I try to play the alignment of my character when I can mostly when its quiet time (No combat). Its a good opportunity to give trouble or show strong attitudes so other characters can know [your] character is not just a push over. ;)

Post Date: 13th Nov, 2015 - 11:21pm / Post ID: #

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Using Alignment Role-Playing Games

Attached Image QUOTE (Hunter @ 2-Nov 15, 5:53 PM)
If there were a game where your character had to protect family / children then I think alignment would not even matter.

Actually I think this example could be used to sort of focus the discussion on alignment in a way. Different alignments would perhaps place different values on protecting their family and just how far they would go to do so. In my opinion alignment may be an overall outlook but it shouldn't be used to limit a players options/reactions. Rather it provides a backdrop perhaps for some internal conflict whenever obstacles or threats are presented.

While the good and evil elements of the alignment spectrum seem to speak to what the person values, whether their value is centered more on self or on others and whether they value the lives of others or not; the lawful/chaotic element of the alignment spectrum deals more with the means and/or methods they use to achieve their desired end and what they may be willing to do to achieve the thing that they value.

Most characters would want to protect their families but I think their alignment may sway them one way or the other in terms of how they will protect their family, and how far they are willing to go. Alignment might also provide some insight into what value they may place on their family and why. A lawful evil character may want to protect his/her family because the evil element of the alignment tells him that the family is an extension of himself or that they perhaps "Belong" To him and so a threat to his family is threat to himself. Meanwhile the lawful bent of his alignment suggests a character who either places some value in some form of creed or tradition (Perhaps the idea that family is everything), but it could also suggest the methods that this character will use to protect his family are going to utilize the law or cultural norms of whatever culture he finds himself in. He will perhaps manipulate the system so that it works for him and his family, and against the person or entity that threatens it. He is perhaps more than willing to kill but is more likely to do so using the system, perhaps framing his opponent for murder and having them executed as opposed to killing them directly.

Someone of a chaotic bent would perhaps be more likely to react in a more direct and violent way against a perceived threat against their family; perhaps directly killing the person threatening them. They would be less inclined to act within the law or some form of creed of conduct in order to protect their family. They might kill, steal, assault, or otherwise bring ruin upon that which threatens their family. While this doesn't mean that a chaotic character is stupid or incapable of planning ahead or that they will act upon any inclination regardless of consequences, they are much more likely to do something that violates societal norms if they believe that they could get away with it or if they believe that the consequences for doing so are minimal. They may not murder the person that is threatening their family out in the street, but if they get that person into a position where they can kill them without being caught, they are more likely to do so.

I think those with a chaotic bent are more likely to have a "Might makes right" Philosophy and use force or coercion as a means to achieve their goals, but they are not limited to these methods. While the lawful evil character may use/manipulate the system and the culture to protect his family, the chaotic evil character is more likely to take more direct means and use force to protect their family.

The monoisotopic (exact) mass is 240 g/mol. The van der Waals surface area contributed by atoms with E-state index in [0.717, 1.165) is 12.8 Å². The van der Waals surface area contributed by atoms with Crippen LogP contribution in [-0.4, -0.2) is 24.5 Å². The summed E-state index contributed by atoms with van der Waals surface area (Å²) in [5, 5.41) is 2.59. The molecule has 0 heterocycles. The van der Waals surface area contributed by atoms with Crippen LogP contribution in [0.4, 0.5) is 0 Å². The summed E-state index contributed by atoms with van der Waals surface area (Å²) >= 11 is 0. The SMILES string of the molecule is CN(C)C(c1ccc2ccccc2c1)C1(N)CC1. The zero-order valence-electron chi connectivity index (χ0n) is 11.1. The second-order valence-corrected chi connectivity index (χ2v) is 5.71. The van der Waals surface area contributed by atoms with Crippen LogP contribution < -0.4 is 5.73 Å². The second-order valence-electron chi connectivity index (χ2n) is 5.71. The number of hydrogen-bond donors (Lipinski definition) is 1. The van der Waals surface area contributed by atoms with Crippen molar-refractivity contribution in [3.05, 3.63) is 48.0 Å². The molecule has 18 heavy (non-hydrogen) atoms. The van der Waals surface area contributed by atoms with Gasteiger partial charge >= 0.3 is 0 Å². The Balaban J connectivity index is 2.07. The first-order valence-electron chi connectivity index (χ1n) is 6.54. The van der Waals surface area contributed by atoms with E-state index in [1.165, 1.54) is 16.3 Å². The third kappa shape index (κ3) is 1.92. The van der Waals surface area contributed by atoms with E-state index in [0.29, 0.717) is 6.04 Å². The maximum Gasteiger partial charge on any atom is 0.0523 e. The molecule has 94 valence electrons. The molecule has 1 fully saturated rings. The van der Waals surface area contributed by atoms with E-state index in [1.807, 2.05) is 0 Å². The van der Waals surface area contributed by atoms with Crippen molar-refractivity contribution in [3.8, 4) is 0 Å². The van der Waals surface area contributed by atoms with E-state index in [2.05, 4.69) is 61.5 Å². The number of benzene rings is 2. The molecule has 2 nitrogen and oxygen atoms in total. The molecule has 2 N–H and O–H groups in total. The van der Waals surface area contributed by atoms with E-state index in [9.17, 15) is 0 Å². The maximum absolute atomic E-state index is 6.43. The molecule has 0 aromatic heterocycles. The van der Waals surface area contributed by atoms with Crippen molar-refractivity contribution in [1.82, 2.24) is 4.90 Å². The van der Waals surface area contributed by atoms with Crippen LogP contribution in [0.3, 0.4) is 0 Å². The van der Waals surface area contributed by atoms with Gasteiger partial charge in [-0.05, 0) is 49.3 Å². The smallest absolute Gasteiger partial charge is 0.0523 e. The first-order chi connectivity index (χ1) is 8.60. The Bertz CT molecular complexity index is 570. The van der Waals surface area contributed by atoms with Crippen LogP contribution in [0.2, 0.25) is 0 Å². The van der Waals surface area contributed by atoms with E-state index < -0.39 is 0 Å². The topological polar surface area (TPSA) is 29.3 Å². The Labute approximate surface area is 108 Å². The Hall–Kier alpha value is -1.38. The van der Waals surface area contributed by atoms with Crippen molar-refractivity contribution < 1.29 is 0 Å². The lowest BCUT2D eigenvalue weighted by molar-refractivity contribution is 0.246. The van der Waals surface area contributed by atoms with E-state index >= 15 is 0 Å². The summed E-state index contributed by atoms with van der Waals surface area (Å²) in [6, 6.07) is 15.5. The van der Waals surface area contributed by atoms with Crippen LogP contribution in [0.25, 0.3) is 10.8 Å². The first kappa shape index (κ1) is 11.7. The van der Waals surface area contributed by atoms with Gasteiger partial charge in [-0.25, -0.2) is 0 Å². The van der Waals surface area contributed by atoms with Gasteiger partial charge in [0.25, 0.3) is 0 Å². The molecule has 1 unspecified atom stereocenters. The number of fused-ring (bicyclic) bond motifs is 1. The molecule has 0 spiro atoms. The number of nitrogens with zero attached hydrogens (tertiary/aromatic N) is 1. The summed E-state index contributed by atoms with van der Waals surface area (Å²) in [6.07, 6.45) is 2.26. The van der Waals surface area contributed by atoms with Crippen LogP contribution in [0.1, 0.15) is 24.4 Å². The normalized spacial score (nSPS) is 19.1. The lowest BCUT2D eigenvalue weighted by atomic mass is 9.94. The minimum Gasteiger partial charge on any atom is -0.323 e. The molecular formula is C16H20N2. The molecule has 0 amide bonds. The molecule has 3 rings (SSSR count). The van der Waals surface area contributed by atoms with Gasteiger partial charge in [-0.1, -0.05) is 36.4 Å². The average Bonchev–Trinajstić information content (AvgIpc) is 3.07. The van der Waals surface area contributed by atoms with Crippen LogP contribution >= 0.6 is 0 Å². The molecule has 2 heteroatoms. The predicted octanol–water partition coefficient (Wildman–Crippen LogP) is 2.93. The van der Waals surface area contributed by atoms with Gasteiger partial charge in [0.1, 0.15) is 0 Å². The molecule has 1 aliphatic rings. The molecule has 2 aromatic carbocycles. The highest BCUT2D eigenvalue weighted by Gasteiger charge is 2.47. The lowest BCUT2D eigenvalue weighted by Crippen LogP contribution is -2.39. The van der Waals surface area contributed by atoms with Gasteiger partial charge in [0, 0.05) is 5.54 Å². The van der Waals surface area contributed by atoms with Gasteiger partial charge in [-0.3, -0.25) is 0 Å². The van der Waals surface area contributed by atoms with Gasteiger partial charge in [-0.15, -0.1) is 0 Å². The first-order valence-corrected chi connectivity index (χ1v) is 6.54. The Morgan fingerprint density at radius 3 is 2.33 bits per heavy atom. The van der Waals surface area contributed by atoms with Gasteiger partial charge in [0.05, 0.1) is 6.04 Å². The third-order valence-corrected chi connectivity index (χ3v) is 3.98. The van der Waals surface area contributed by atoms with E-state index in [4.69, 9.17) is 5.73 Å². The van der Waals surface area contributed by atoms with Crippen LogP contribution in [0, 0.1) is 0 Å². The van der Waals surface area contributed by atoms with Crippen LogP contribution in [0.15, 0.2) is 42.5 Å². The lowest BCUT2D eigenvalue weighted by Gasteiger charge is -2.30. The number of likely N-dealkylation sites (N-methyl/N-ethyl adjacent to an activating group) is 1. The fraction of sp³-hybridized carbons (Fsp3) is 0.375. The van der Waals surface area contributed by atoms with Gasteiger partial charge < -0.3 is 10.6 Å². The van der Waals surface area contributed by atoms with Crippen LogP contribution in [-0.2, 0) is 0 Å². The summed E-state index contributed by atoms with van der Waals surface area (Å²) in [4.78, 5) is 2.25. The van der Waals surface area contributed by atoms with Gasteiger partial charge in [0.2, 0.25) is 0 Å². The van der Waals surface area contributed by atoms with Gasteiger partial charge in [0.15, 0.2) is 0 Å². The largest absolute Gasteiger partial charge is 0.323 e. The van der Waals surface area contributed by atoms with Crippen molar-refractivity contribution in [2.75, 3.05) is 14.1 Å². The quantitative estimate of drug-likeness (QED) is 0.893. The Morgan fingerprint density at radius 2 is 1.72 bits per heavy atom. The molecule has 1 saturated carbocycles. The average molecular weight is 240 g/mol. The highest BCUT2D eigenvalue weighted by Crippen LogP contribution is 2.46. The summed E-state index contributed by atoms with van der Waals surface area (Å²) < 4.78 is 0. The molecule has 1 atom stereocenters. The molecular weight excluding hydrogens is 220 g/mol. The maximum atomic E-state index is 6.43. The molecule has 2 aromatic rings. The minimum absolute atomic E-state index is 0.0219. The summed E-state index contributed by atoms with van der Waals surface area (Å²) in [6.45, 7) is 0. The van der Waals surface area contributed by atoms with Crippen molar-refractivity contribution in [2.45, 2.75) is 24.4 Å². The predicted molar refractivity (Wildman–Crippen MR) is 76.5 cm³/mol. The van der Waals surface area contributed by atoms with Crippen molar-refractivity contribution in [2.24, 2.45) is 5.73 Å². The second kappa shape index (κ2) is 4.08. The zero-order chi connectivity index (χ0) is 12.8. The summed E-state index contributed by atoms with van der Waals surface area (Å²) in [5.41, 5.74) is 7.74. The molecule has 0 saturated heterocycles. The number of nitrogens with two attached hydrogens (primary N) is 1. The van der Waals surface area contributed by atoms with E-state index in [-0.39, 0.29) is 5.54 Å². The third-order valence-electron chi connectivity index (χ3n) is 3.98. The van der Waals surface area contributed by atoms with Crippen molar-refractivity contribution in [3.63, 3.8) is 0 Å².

Interestingly enough the chaotic good character may react in a manner fairly similar to the chaotic evil character in that they may be more likely to use force than the lawful good character or even the lawful evil character to protect their family, the value that they place on their family and on life in general is different. The evil character does not value the lives of others, in general, and if he does it is only in relation to himself, either as extension of himself in some way or as a possession. The good character does place value in life and if he can protect his family without causing pain, suffering and death in others he will do so.

The lawful good character will likely operate within the law to protect his family and if he can stop the threat without killing the person that is causing the threat he will not kill them, nor will he be likely to kill someone who may have been threat to his family at one time, but is no longer a viable threat unless that person has been sentenced to death by some form of legal authority. He will want to find a legitimate way to protect his family legally while the chaotic good character may not concern himself with whether the means by which he removes the threat is legal or socially acceptable.

Of course discussing alignment is not unlike discussing a sociological theory in that it is often uniquely applied to each situation without much in the way of hard and fast rules. I have also seen chaotic/lawful discussed in terms of freedom vs. Restraint and the concepts of good/evil in terms of love of others vs. Love of self at the expense of others. It's a pretty deep rabbit hole really.

Post Date: 25th Nov, 2015 - 3:48pm / Post ID: #

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Using Alignment Role-Playing Games

Attached Image QUOTE
I play in some Role-playing Games here that don't have any alignment.

I think that's the best way to have it. People might see a bit of you in your character this way.

Attached Image QUOTE
I have also seen chaotic/lawful discussed in terms of freedom vs. Restraint and the concepts of good/evil in terms of love of others vs. Love of self

That is precisely the reason there should be no alignment rule to follow or if there is some kind of characterization it should be invented by the player in his character's description.

Post Date: 20th May, 2016 - 7:39pm / Post ID: #

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Using Alignment Role-Playing Games Board Card & RPG Reviews

Most role-players tend to have a hard time taking their own morals and ethics out of the game and role-playing the character for whatever alignment he is, for instance, chaotic evil. I generally will choose an alignment I know I can handle rather than trying to be too fa away from my own comfort zone.